Fei Gong Cart Noodle: Authentic HK-style cart noodles with over 20 customisable ingredients in Marine Parade

·5-min read

For those of you who are missing a taste of Hong Kong’s unique cart noodles, you’ve got to try Fei Gong Cart Noodle

Located within a corner kopitiam at Marine Parade, this stall dishes out authentic cart noodles with over 20 ingredients for you to pick from, perfect for when you’re craving a soupy bowl of hearty noodles.

Fei Gong Cart Noodle - storefront
Fei Gong Cart Noodle - storefront

Cart noodles originated from Hong Kong in the 1950s when street vendors would sell noodles in mobile carts. 

Also known as 車仔麵 in Mandarin, this dish was meant to be an inexpensive and fast meal, as customers could pick and choose between a variety of noodles, soups and ingredients. More often than not, you could find these tenacious hawkers along the bustling roads, in back alleys or in low-income neighbourhoods.

Despite having been slowly phased out over the years, cart noodles remain as a nostalgic icon and are available in Hong Kong at smaller restaurants. In Singapore, it’s quite a rare sight— and that’s why I decided to make the trip down to Fei Gong Cart Noodle to give it a go.

What I tried at Fei Gong Cart Noodle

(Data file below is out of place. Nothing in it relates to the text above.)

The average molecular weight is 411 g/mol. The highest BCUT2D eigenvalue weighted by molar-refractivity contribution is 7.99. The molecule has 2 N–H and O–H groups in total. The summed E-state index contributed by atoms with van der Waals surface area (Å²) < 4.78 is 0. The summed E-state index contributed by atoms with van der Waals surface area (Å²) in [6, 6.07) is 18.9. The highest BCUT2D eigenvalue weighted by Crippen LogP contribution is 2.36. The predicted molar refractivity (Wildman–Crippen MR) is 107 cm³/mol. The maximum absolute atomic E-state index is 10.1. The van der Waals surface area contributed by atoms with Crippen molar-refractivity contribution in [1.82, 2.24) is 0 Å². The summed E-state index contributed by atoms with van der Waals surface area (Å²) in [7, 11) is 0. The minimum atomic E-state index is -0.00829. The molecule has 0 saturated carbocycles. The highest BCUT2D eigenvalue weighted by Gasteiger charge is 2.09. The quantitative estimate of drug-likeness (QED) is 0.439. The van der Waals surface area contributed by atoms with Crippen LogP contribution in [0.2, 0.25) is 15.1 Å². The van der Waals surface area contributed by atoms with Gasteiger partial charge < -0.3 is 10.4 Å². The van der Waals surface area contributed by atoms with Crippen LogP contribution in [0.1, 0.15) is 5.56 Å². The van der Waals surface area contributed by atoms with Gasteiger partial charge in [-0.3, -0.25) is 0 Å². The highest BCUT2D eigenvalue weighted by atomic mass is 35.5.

Fei Gong Cart Noodle with pork belly
Fei Gong Cart Noodle with pork belly

Ordering at Fei Gong Cart Noodle is straightforward and can be broken down into three generic steps: Noodles, ingredients, then soup.

For my first bowl of noodles, I decided to go with Hokkien Noodles (S$1.50), and went with a classic combination of Pork Belly (S$1.50), Radish (S$1) and Tau Pok (S$1)

As for soup and sauces, which were written in Mandarin on the ordering sheet, I decided to go with 清汤, which can be translated as “light/clear soup”. I also asked for the 特色辣椒酱, which is “special/featured chilli sauce”.

All in all, this bowl of noodles cost me S$5— pretty decently priced, if you ask me!

Fei Gong Cart Noodle - pork belly
Fei Gong Cart Noodle - pork belly

The Pork Belly was a real delight. It was soft and tender, and almost broke apart when I picked it up with my chopsticks. Its flavours and textures were on point too— the meat had a light herbal tinge, while the soft bones added a crunchiness to each bite. 

Fei Gong Cart Noodle - tau pok
Fei Gong Cart Noodle - tau pok

I loved Fei Gong Cart Noodle’s Tau Pok for its size and softness, as it came in large, fat chunks that soaked up the piquant broth easily.

Though simple, this single ingredient proved to be the most indulgent, and I ended up alternating between bites of Tau Pok and the rest of the ingredients for maximum enjoyment. 

Fei Gong Cart Noodle - soup
Fei Gong Cart Noodle - soup

Despite ordering the 清汤 (or “clear soup”), I was pleasantly surprised by how robust the broth was. With its savoury and hearty flavours, it reminded me of Chinese beef noodle soup, especially considering its dark-coloured brown hues. The addition of the 特色辣椒酱 (or “special/featured chilli sauce”) gave each sip a mild spicy kick, which slowly built up to a biting pepperiness overtime.